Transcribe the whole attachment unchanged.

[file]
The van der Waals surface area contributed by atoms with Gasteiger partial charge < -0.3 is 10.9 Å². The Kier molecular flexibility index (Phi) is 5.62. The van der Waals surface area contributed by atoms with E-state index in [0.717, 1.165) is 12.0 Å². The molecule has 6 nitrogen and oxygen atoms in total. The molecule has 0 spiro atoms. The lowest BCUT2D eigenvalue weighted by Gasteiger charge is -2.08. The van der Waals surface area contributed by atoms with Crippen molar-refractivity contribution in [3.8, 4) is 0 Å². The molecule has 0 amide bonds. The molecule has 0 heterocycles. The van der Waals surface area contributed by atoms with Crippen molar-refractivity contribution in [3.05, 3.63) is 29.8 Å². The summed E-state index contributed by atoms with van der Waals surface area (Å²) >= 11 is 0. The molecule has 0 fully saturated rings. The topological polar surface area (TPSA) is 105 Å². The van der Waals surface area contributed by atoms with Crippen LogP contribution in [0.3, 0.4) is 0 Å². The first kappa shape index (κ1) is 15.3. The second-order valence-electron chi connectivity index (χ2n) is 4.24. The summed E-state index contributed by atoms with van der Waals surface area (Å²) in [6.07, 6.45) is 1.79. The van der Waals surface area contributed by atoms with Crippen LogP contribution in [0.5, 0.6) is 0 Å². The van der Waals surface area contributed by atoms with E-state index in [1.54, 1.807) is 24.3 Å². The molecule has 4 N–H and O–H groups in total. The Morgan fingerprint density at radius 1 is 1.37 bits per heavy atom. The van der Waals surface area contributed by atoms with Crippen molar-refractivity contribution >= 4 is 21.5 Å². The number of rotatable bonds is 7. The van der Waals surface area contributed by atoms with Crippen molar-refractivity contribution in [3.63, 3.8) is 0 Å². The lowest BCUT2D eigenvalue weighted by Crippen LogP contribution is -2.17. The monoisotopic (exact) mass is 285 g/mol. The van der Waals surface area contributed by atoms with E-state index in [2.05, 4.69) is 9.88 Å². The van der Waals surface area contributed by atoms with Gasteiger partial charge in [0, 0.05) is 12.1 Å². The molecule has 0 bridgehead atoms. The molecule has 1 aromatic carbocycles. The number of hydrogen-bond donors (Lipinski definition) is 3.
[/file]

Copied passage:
The van der Waals surface area contributed by atoms with Gasteiger partial charge < -0.3 is 10.9 Å². The Kier molecular flexibility index (Phi) is 5.62. The van der Waals surface area contributed by atoms with E-state index in [0.717, 1.165) is 12.0 Å². The molecule has 6 nitrogen and oxygen atoms in total. The molecule has 0 spiro atoms. The lowest BCUT2D eigenvalue weighted by Gasteiger charge is -2.08. The van der Waals surface area contributed by atoms with Crippen molar-refractivity contribution in [3.8, 4) is 0 Å². The molecule has 0 amide bonds. The molecule has 0 heterocycles. The van der Waals surface area contributed by atoms with Crippen molar-refractivity contribution in [3.05, 3.63) is 29.8 Å². The summed E-state index contributed by atoms with van der Waals surface area (Å²) >= 11 is 0. The molecule has 0 fully saturated rings. The topological polar surface area (TPSA) is 105 Å². The van der Waals surface area contributed by atoms with Crippen LogP contribution in [0.3, 0.4) is 0 Å². The first kappa shape index (κ1) is 15.3. The second-order valence-electron chi connectivity index (χ2n) is 4.24. The summed E-state index contributed by atoms with van der Waals surface area (Å²) in [6.07, 6.45) is 1.79. The van der Waals surface area contributed by atoms with Crippen LogP contribution in [0.5, 0.6) is 0 Å². The van der Waals surface area contributed by atoms with E-state index in [1.54, 1.807) is 24.3 Å². The molecule has 4 N–H and O–H groups in total. The Morgan fingerprint density at radius 1 is 1.37 bits per heavy atom. The van der Waals surface area contributed by atoms with Crippen molar-refractivity contribution >= 4 is 21.5 Å². The number of rotatable bonds is 7. The van der Waals surface area contributed by atoms with Crippen molar-refractivity contribution in [3.63, 3.8) is 0 Å². The lowest BCUT2D eigenvalue weighted by Crippen LogP contribution is -2.17. The monoisotopic (exact) mass is 285 g/mol. The van der Waals surface area contributed by atoms with E-state index in [2.05, 4.69) is 9.88 Å². The van der Waals surface area contributed by atoms with Gasteiger partial charge in [0, 0.05) is 12.1 Å². The molecule has 0 bridgehead atoms. The molecule has 1 aromatic carbocycles. The number of hydrogen-bond donors (Lipinski definition) is 3.